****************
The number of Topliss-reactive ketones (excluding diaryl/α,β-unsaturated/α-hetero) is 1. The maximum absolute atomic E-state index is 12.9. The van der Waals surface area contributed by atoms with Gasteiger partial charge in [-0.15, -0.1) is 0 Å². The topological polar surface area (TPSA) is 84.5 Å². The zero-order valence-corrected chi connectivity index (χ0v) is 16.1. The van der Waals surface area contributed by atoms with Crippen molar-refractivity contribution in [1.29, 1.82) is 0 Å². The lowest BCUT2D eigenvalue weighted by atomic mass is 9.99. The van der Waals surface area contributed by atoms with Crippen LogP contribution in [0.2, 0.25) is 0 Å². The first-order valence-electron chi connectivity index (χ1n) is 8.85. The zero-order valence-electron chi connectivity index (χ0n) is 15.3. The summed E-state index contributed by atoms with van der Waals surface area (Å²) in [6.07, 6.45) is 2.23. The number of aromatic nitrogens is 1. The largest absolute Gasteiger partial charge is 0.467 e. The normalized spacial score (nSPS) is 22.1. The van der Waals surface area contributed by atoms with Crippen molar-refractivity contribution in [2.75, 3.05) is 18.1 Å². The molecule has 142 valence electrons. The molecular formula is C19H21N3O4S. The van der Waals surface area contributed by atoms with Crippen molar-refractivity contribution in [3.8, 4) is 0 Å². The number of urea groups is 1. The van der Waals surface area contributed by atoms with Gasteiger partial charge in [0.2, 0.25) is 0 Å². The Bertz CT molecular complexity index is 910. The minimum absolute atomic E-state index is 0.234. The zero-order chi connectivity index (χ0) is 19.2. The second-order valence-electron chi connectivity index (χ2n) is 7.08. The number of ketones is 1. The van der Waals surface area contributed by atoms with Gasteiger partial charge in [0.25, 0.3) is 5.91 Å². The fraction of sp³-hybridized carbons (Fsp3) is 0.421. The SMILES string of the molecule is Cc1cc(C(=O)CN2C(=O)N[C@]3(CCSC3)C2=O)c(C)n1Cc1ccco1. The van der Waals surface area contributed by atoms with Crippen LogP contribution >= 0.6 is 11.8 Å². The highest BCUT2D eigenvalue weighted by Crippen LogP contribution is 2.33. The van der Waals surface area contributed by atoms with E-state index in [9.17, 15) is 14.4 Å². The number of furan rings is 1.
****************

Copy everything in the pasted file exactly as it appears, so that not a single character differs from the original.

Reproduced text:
The number of Topliss-reactive ketones (excluding diaryl/α,β-unsaturated/α-hetero) is 1. The maximum absolute atomic E-state index is 12.9. The van der Waals surface area contributed by atoms with Gasteiger partial charge in [-0.15, -0.1) is 0 Å². The topological polar surface area (TPSA) is 84.5 Å². The zero-order valence-corrected chi connectivity index (χ0v) is 16.1. The van der Waals surface area contributed by atoms with Crippen molar-refractivity contribution in [1.29, 1.82) is 0 Å². The lowest BCUT2D eigenvalue weighted by atomic mass is 9.99. The van der Waals surface area contributed by atoms with Crippen LogP contribution in [0.2, 0.25) is 0 Å². The first-order valence-electron chi connectivity index (χ1n) is 8.85. The zero-order valence-electron chi connectivity index (χ0n) is 15.3. The summed E-state index contributed by atoms with van der Waals surface area (Å²) in [6.07, 6.45) is 2.23. The number of aromatic nitrogens is 1. The largest absolute Gasteiger partial charge is 0.467 e. The normalized spacial score (nSPS) is 22.1. The van der Waals surface area contributed by atoms with Crippen molar-refractivity contribution in [2.75, 3.05) is 18.1 Å². The molecule has 142 valence electrons. The molecular formula is C19H21N3O4S. The van der Waals surface area contributed by atoms with Crippen molar-refractivity contribution in [3.8, 4) is 0 Å². The number of urea groups is 1. The van der Waals surface area contributed by atoms with Gasteiger partial charge in [0.2, 0.25) is 0 Å². The Bertz CT molecular complexity index is 910. The minimum absolute atomic E-state index is 0.234. The zero-order chi connectivity index (χ0) is 19.2. The second-order valence-electron chi connectivity index (χ2n) is 7.08. The number of ketones is 1. The van der Waals surface area contributed by atoms with Gasteiger partial charge in [0.25, 0.3) is 5.91 Å². The fraction of sp³-hybridized carbons (Fsp3) is 0.421. The SMILES string of the molecule is Cc1cc(C(=O)CN2C(=O)N[C@]3(CCSC3)C2=O)c(C)n1Cc1ccco1. The van der Waals surface area contributed by atoms with Crippen LogP contribution >= 0.6 is 11.8 Å². The highest BCUT2D eigenvalue weighted by Crippen LogP contribution is 2.33. The van der Waals surface area contributed by atoms with E-state index in [9.17, 15) is 14.4 Å². The number of furan rings is 1.